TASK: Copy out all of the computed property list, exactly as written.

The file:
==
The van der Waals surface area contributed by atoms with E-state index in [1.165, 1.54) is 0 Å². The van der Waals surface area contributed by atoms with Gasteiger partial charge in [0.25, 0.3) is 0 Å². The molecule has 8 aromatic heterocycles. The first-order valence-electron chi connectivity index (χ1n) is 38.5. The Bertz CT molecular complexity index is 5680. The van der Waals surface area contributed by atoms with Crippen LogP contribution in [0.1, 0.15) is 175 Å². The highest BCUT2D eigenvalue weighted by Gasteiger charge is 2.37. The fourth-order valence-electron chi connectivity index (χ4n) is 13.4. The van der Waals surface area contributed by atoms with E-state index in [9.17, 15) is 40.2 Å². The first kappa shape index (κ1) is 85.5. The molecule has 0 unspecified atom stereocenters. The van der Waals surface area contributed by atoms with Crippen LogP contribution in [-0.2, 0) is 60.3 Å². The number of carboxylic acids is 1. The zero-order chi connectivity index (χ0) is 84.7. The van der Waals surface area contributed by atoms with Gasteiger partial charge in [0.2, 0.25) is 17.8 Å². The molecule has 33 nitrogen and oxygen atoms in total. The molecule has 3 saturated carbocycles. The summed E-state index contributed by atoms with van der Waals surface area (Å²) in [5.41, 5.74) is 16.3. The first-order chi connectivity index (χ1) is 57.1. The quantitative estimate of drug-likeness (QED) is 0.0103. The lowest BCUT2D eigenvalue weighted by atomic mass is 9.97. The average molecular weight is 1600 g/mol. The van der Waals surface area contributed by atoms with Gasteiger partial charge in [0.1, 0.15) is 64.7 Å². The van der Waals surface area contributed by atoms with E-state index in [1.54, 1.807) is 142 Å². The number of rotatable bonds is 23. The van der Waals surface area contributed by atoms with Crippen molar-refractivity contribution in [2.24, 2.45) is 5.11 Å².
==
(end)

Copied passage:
The van der Waals surface area contributed by atoms with E-state index in [1.165, 1.54) is 0 Å². The van der Waals surface area contributed by atoms with Gasteiger partial charge in [0.25, 0.3) is 0 Å². The molecule has 8 aromatic heterocycles. The first-order valence-electron chi connectivity index (χ1n) is 38.5. The Bertz CT molecular complexity index is 5680. The van der Waals surface area contributed by atoms with Crippen LogP contribution in [0.1, 0.15) is 175 Å². The highest BCUT2D eigenvalue weighted by Gasteiger charge is 2.37. The fourth-order valence-electron chi connectivity index (χ4n) is 13.4. The van der Waals surface area contributed by atoms with E-state index in [9.17, 15) is 40.2 Å². The first kappa shape index (κ1) is 85.5. The molecule has 0 unspecified atom stereocenters. The van der Waals surface area contributed by atoms with Crippen LogP contribution in [-0.2, 0) is 60.3 Å². The number of carboxylic acids is 1. The zero-order chi connectivity index (χ0) is 84.7. The van der Waals surface area contributed by atoms with Gasteiger partial charge in [0.2, 0.25) is 17.8 Å². The molecule has 33 nitrogen and oxygen atoms in total. The molecule has 3 saturated carbocycles. The summed E-state index contributed by atoms with van der Waals surface area (Å²) in [5.41, 5.74) is 16.3. The first-order chi connectivity index (χ1) is 57.1. The quantitative estimate of drug-likeness (QED) is 0.0103. The lowest BCUT2D eigenvalue weighted by atomic mass is 9.97. The average molecular weight is 1600 g/mol. The van der Waals surface area contributed by atoms with Gasteiger partial charge in [0.1, 0.15) is 64.7 Å². The van der Waals surface area contributed by atoms with E-state index in [1.54, 1.807) is 142 Å². The number of rotatable bonds is 23. The van der Waals surface area contributed by atoms with Crippen molar-refractivity contribution in [2.24, 2.45) is 5.11 Å².